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halting the path to extinction

Halting the path to extinction

From the December 7th to 19th, scientists, rights advocates and delegates from nearly 200 countries are gathering in Canada to tackle one of the world’s most pressing environmental issues: the loss of biodiversity and what can be done to reverse it.

For years, experts have sounded the alarm over how climate change and other factors are leading to an “unprecedented” decline in animals, plants, and other species, and threatening various ecosystems. The United Nations’ biodiversity conference, known as COP15, begins its sessions on Wednesday 7th December, in Montreal, with the aim of setting out a plan to tackle global biodiversity loss over the next decade and beyond.

More than half the world’s total gross domestic product (GDP) – approximately $44 trillion – is “moderately or highly dependent” on nature and thus vulnerable to its loss, the World Economic Forum said in a 2020 report (PDF).

Sandra Diaz, a professor and member of Argentina’s National Scientific and Technical Research Council, recently wrote in Nature.

“This much we have learnt in the 30 years since the foundational 1992 Rio Earth Summit drew attention to the impact of human activities on the environment: a strong, precise, ambitious text does not in itself ensure successful implementation, but a weak, vague, toothless text almost guarantees failure.”

COP15 – why it is important

Fr Sean McDonagh, SSC explains the importance of the Conference on Biological Diversity (COP15) taking place in Canada and warns that Ireland is not immune to biodiversity losses.

In 1992, the United Nations hosted a large gathering of people and Heads of State in Rio de Janeiro to face together the growing problem of protecting our environment. The meeting was called the Earth Summit. The participants agreed to establish two treaties – the United Nations Framework Convention of Climate Change (UNFCCC) and the Convention on Biological Diversity (CBD). Both Conferences are linked because extreme weather, droughts and wildfires caused by global warming leads to widespread extinction of species.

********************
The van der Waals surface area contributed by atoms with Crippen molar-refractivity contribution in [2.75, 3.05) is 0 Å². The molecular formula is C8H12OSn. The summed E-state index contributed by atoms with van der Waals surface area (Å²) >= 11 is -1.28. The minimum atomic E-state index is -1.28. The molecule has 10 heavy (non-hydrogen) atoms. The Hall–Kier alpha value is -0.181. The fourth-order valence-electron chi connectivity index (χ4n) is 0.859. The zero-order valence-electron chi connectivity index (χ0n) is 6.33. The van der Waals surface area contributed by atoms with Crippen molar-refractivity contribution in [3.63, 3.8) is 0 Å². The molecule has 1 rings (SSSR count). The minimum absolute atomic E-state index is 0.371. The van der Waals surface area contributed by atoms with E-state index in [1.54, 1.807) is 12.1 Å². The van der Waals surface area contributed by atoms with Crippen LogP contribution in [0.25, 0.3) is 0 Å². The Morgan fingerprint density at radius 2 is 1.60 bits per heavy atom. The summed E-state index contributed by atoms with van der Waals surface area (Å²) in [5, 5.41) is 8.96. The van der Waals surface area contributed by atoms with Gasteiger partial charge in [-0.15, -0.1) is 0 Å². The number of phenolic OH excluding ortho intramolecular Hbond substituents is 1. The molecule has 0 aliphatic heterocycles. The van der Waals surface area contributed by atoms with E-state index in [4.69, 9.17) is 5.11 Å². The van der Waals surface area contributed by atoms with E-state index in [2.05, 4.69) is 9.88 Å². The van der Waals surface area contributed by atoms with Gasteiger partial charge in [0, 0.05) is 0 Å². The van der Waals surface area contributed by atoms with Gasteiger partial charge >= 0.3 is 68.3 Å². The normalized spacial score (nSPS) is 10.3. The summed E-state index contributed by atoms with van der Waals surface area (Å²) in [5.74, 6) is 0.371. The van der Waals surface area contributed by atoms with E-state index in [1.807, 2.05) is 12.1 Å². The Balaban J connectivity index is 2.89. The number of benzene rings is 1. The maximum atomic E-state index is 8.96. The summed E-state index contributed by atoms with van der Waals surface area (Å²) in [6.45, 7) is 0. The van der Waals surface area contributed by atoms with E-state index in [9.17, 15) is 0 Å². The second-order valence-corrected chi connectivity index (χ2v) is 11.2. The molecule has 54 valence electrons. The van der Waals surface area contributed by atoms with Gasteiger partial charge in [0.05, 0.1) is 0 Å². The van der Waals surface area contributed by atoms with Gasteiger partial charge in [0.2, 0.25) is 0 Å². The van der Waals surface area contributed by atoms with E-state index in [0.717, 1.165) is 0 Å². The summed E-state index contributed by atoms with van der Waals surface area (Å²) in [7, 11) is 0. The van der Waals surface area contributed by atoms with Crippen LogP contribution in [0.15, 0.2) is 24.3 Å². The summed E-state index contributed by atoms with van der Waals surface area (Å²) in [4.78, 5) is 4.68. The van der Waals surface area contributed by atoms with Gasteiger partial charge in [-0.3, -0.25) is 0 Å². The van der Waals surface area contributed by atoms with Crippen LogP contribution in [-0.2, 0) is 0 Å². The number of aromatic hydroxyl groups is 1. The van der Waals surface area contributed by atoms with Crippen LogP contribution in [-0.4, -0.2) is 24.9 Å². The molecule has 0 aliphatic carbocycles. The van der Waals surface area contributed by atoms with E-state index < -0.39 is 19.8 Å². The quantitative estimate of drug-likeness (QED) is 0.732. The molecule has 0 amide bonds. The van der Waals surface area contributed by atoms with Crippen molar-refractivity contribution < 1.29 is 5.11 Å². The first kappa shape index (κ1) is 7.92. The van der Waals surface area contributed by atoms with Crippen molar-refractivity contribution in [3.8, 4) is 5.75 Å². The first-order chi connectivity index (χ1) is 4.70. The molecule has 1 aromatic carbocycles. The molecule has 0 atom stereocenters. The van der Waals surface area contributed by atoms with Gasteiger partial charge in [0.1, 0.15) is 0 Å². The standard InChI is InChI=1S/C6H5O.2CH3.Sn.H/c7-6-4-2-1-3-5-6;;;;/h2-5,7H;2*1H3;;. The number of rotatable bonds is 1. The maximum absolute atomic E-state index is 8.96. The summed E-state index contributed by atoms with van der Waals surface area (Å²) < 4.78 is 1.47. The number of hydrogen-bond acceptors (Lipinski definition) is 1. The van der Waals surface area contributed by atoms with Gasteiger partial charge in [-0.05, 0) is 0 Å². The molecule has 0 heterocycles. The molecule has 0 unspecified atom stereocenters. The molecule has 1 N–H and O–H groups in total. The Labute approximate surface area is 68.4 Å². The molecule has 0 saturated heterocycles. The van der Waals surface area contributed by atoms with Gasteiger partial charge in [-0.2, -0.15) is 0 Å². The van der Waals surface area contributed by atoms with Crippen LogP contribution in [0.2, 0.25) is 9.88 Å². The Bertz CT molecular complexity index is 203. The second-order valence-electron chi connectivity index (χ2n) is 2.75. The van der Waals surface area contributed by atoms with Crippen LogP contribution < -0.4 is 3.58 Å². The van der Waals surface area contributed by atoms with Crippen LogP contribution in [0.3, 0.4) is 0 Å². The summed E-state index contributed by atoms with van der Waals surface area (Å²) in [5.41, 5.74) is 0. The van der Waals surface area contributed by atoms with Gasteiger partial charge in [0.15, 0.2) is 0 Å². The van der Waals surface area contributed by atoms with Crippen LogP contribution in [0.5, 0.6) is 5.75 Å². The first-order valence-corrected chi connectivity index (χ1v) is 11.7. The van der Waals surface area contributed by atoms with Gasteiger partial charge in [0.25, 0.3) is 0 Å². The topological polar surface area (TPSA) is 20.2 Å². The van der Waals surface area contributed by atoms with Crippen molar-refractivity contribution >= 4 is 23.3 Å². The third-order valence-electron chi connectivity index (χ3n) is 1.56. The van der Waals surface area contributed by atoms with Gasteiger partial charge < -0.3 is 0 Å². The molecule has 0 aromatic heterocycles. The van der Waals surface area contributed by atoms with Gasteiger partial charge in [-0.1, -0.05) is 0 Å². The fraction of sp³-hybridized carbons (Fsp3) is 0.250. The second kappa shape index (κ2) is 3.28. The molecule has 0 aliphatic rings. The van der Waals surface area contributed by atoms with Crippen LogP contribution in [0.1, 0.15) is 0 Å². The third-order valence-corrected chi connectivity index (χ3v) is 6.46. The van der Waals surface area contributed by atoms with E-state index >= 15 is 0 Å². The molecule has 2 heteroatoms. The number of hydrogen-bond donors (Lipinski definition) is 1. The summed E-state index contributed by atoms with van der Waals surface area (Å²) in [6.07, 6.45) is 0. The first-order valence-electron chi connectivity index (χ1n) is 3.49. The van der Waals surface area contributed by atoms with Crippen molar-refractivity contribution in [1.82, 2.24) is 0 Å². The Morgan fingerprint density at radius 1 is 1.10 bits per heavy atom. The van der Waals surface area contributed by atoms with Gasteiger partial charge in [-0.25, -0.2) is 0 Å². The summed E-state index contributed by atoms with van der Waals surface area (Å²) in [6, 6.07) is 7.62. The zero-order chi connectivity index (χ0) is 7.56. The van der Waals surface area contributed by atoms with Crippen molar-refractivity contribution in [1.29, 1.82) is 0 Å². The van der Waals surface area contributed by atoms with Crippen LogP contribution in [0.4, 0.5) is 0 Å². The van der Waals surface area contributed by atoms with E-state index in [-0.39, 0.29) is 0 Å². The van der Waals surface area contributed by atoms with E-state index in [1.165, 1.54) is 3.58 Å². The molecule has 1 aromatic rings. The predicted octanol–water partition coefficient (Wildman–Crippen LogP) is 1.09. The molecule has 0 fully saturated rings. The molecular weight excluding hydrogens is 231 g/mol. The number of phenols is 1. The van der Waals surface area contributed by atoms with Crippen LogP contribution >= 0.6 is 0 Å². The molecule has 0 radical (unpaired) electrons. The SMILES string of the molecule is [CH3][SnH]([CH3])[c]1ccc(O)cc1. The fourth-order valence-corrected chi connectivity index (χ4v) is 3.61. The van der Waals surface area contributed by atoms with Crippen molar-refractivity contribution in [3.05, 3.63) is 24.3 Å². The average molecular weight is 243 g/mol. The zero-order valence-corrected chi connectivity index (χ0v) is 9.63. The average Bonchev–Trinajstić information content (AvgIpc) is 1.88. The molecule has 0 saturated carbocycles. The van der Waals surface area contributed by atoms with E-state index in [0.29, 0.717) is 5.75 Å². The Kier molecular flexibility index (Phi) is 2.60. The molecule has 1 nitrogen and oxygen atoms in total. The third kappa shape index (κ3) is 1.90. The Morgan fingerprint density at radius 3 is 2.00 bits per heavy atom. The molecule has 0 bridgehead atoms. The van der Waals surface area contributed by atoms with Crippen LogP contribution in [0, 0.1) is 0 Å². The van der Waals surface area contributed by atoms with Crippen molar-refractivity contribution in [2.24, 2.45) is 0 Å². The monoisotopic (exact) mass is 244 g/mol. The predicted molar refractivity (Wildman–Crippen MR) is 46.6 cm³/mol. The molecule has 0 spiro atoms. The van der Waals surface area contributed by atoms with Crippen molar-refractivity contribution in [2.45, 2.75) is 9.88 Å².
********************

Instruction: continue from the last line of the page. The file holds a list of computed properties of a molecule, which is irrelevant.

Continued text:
In a report for COP27 (held in Sharm El-Sheikh in Egypt from 6th to 18th November 2022), Professor Johan Rockstrom, director of the Potsdam Institute in Germany pointed out that global greenhouse gases reached record highs during 2021. As a result the world was coming “very, very close to irreversible changes”.

Responding to this report, the secretary general of the United Nations, Antonio Guterres, said that climate action is failing pitifully short and “that we are heading for a global catastrophe (and) for economy-destroying levels of global heating.”  Even if all the pledges made by countries were fulfilled, that would mean a rise in global heating of 2.5 Celsius which would be devastating.

One way to get a good insight into the loss in biodiversity (Sean McDonagh suggests) is to read The Global Assessment Report on Biodiversity and Ecosystem Services (IPBES) which was published in May 2019. Over 450 scientists were involved in this report.[3]